I recently saw a 14-year-old male patient for an emergency room (ER) follow-up visit. While the office staff was securing a copy of the patient’s medical record, I took his history.
The patient reported that he began to feel sick about two days prior to visiting the ER. On the first day of illness, he had a tickly throat and congestion. By the second day, the patient had developed a little cough and felt he might have a fever (he did not have a thermometer in his home). The patient’s mother brought him to the community hospital ER. This community hospital happens to be owned by a for-profit hospital corporation.
The patient was sent home with the diagnosis of viral upper respiratory infection. He had not received any prescriptions. Although the patient made an unnecessary trip to the ER, I was relieved that he got an appropriate diagnosis and received the appropriate level of care.
During his follow-up visit with me, the patient reported that his symptoms had mostly resolved and he was doing well. We proceeded with an annual check up, which he was due for, and I am happy to report that the patient agreed to receive the first dose of the HPV vaccine.
Later, I received the note from the patient’s ER visit and was shocked. Call me naïve. The patient underwent a battery of tests, despite documentation that he was afebrile and had a normal physical exam, including no adventitious lung sounds. A chest x-ray was done, a rapid strep test was run, and a CBC was drawn. All tests came back negative or normal.
Since when does a less than 48-hour history of upper respiratory symptoms, no fever and a negative physical exam in an otherwise healthy adolescent require anything other than reassurance?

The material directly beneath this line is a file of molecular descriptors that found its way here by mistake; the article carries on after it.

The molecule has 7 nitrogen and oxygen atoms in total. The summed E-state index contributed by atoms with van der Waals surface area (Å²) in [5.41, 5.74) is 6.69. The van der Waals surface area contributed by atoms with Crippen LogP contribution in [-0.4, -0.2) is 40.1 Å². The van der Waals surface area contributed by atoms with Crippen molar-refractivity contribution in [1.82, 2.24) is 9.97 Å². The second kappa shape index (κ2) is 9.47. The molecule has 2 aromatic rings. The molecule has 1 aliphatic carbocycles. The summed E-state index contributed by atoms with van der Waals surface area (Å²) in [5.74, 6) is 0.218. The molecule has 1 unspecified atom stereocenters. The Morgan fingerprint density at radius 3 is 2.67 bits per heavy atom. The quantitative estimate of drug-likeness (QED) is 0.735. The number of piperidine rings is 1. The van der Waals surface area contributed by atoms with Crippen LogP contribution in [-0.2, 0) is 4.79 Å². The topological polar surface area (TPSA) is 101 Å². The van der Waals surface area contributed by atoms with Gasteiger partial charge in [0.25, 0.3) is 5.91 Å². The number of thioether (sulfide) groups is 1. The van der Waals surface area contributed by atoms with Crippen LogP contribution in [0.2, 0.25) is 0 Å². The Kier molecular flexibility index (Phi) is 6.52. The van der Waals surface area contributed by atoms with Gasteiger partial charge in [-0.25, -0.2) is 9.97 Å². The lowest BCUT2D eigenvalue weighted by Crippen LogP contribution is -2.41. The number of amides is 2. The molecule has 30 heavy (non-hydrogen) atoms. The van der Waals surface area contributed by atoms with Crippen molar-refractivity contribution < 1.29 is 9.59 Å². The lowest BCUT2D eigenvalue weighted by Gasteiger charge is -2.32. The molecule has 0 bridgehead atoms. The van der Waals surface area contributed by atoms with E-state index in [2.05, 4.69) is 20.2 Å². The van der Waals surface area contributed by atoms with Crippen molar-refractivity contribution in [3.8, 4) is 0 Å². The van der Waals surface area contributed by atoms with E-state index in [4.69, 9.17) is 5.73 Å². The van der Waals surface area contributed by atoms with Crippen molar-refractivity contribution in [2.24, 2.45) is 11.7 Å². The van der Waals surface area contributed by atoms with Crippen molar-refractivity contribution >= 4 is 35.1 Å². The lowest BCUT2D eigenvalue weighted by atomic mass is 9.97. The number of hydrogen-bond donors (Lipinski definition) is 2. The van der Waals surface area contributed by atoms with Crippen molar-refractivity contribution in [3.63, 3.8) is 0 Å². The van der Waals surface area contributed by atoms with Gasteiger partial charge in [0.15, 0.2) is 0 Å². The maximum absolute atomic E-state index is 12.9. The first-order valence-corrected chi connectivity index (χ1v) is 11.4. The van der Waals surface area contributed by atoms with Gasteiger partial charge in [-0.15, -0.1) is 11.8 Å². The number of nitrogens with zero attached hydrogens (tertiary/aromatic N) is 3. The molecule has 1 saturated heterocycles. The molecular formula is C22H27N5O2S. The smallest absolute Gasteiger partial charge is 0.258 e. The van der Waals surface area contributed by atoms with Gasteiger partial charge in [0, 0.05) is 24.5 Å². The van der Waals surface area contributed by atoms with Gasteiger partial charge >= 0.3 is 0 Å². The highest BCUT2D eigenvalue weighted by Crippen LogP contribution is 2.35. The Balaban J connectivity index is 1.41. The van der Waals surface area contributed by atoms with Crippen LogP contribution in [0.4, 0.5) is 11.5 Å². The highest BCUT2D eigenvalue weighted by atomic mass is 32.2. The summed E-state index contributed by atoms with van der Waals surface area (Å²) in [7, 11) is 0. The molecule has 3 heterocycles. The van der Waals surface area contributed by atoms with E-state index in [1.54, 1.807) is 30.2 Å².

I can only guess what this one visit will end up costing the insurance provider (in this case one that manages Medicaid), or in other cases the patient. When my own adult son went to the ER last month for an asthma exacerbation, he also received similar excessive testing and his bill was more than $2,000. It is no wonder the United States has the most expensive health care in the world.
A step towards correcting this problem, although very small, is the American Board of Internal Medicine Foundation’s (ABIMF) recently announced Choose Wisely campaign. Composed of nine medical specialty boards, the ABIMF has identified 45 overused tests and procedures, a list of which can be found online at ChooseWisely.org.
Unfortunately, the American College of Radiology, one of the participating members, failed to include performing fewer chest x-rays when a patient’s clinical exam is sufficient on its list of unnecessary procedures. But at least the Choose Wisely campaign is a start.
Julee B. Waldrop, DNP, FNP, PNP, is the Director of the MSN-DNP Program and an associate professor at the University of Central Florida. She provides health care to children at a local community health center.